Small business owners are calling for the federal government to extend and expand its commercial rent relief program as the measure is set to expire.
The Canada Emergency Commercial Rent Assistance program
to help small businesses struggling to pay rent due to the economic effect of the COVID-19 pandemic. The federal government has funded 75 per cent of the $2.5-billion program, with 25 per cent coming from the provinces.
It covers half the monthly rent costs for eligible small businesses. The commercial property owner is then expected to pick up 25 per cent, while the tenant pays the remainder.
But with no extension into September announced, the program is set to end on Aug. 31.
“The big question now, is whether the new finance minister (Chrystia Freeland) will give business owners some hope that she will fix the crazy-making unfairness built into rent relief,” said Laura Jones, executive vice-president of Canadian Federation of Independent Business.
“For many, the survival of their businesses depends on it.”
Rob McLeay, who owns an indoor golf facility in Calgary, said qualifying for the rent relief program “has really made all the difference in the world.” Without that assistance, “it’s going to be tight,” he said.
“Our busiest months are March, April May, so we figure we lost about a quarter of a million dollars in just that little span,” said McLeay, owner of Riverside Golf Centre, who added the program helped save his business around $60,000 in rent.
“As it sits now, I’ve got a pretty hefty rent, so when it starts out I guess on Tuesday, that’s going to empty my offers pretty quick because we won’t be really open yet for another couple months.”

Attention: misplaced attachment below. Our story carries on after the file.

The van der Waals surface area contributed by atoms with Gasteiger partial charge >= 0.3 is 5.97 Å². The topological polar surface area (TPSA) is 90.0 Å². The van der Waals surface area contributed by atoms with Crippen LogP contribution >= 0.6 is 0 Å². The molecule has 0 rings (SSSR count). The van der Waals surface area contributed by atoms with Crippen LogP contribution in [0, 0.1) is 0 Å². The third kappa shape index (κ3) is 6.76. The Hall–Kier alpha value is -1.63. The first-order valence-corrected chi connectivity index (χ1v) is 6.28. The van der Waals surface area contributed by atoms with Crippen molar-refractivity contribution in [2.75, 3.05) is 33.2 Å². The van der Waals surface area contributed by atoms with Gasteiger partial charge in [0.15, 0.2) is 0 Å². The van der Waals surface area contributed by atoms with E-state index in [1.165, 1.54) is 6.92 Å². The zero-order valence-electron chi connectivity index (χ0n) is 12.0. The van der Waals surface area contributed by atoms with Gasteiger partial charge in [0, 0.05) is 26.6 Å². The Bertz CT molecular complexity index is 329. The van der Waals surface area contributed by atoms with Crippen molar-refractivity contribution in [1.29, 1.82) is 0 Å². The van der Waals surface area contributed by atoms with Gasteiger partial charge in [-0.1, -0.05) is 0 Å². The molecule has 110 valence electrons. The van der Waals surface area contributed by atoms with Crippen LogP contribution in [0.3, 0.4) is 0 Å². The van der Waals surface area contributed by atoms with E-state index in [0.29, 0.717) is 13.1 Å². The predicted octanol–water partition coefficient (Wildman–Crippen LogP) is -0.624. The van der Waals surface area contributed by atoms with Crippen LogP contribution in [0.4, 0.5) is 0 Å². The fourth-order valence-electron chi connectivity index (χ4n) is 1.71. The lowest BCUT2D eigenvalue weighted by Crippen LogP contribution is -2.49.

The CFIB is advocating for the program to continue, with key modifications.
The lobby group said it has left too many struggling small businesses
, as it depends on landlord participation and requires businesses to have lost an average of at least 70 per cent of their April to June revenues to qualify.
“The unfairness of this program is off the charts, with established businesses from coast-to-coast being shut out of accessing help they need in order to keep their businesses going,” said Jones. “Does it make sense for a drycleaner on one side of the street to survive while the one on the other side shuts down simply because one landlord was able to apply for the program and the other one wasn’t?”
Tenants should be able to access rent relief funds directly, regardless of their landlord’s participation, according to the CFIB.
That would come in handy for business owners like Ursula Wegen, owner of Under the Bridge Specialty and Fashion Shop in northeast Calgary.
Wegen, whose ladies’ and children’s boutique has been in business for 19 years, said she was unable to secure cooperation from her landlord to qualify for the program. Despite her business being hit hard because of the pandemic, she also said she would have narrowly missed out on meeting the revenue requirement to qualify.
“That’s been very, not only frustrating, but depressing,” said Wegen, who deferred the mortgage on her house to be able to continue affording rent.
“It’s been tough, struggling through the downfall of the Alberta economy and then to have COVID hit just at that time.”
Wegen said she’s worked hard since the spring to kickstart online sales, which the store has relied on to survive.
With rental assistance, “I wouldn’t have had to struggle so much,” she said.
“We could’ve eased up, I don’t think we would’ve totally shut down because it’s just not who we are. We were kind of knocked right out and fell through the cracks.”
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